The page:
In the catering industry, it is much the same. A main contractor may have won a contract to supply food and drink at a concession stand, for example, but only fulfil its contractual obligations by using subcontractors. Chefs, kitchen staff, waiting personnel and bar staff may all be subcontracted in such a setup. In many cases, cleaning contractors will also use subcontractors to actually carry out the cleaning work. If so, then the cleaning contractor is more likely to fulfil a supervisory or quality control role.
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Other industries that use subcontracting
In many cases, gardening and other horticultural services are carried out by subcontracted firms, too. Some larger agricultural businesses also rely on subcontracting their workloads, typically at busy periods, such as harvest time. The recruitment industry also operates on a subcontracting model in many ways. Although some recruitment professionals are employed, many are effectively self-employed and working as subcontractors.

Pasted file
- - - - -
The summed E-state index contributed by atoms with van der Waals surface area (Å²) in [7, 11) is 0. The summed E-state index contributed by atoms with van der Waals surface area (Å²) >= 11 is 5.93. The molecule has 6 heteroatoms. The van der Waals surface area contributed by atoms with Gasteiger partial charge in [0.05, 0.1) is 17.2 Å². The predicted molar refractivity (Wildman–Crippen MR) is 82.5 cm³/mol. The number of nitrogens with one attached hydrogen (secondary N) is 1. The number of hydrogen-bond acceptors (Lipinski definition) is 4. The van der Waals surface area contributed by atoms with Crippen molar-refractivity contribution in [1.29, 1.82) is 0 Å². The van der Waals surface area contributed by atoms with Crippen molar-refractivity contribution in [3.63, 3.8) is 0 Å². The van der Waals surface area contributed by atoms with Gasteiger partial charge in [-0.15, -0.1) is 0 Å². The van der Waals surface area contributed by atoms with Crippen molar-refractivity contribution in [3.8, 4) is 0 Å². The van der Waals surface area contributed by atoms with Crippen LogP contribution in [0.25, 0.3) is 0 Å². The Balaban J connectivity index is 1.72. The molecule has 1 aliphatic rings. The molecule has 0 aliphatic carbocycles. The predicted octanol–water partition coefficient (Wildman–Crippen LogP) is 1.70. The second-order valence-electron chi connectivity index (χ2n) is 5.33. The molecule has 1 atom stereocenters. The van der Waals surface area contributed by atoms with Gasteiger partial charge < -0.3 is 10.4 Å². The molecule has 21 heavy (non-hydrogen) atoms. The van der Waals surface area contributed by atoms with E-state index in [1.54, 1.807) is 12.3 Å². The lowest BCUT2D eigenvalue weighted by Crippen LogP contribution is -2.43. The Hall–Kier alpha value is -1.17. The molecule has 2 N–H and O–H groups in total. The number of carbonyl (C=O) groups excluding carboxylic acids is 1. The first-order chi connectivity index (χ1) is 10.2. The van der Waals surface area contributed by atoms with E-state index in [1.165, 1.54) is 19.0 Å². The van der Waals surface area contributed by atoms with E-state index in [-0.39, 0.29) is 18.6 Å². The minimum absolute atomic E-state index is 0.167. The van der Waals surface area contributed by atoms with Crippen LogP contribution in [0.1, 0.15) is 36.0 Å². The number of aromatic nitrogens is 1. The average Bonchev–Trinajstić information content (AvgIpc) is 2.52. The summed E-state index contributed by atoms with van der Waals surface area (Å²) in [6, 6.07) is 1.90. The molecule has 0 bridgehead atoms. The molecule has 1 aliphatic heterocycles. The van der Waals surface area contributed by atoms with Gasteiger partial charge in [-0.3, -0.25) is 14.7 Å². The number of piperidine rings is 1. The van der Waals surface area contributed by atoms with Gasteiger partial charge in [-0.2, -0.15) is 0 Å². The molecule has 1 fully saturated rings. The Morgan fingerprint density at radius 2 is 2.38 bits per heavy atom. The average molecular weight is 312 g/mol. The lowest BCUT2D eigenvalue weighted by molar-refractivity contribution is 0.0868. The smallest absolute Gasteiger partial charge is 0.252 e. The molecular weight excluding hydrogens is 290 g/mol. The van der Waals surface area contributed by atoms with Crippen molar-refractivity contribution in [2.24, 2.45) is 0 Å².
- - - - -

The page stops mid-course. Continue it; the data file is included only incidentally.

The same goes for the security services industry. Although security contractors may employ individuals to monitor places remotely, patrolling security guards will often work on a subcontracted basis.
Subcontractors can work in any industry from healthcare to marketing. Even a supply teacher or trainer may be subcontracted in certain circumstances. So long as they are paid by an intermediary, or main contractor, then they are working in the capacity of a subcontractor. It is simply that some sectors of the economy are more geared up to this way of procuring services and skills than others.
What Is the Difference Between a Contractor and a Subcontractor?
A contractor has a direct commercial relationship with an end client or customer. Typically, this will be to provide services within a given period for an agreed fee. Subcontractors differ because they do not have such a contractual obligation with the end customer, only with the contractor concerned.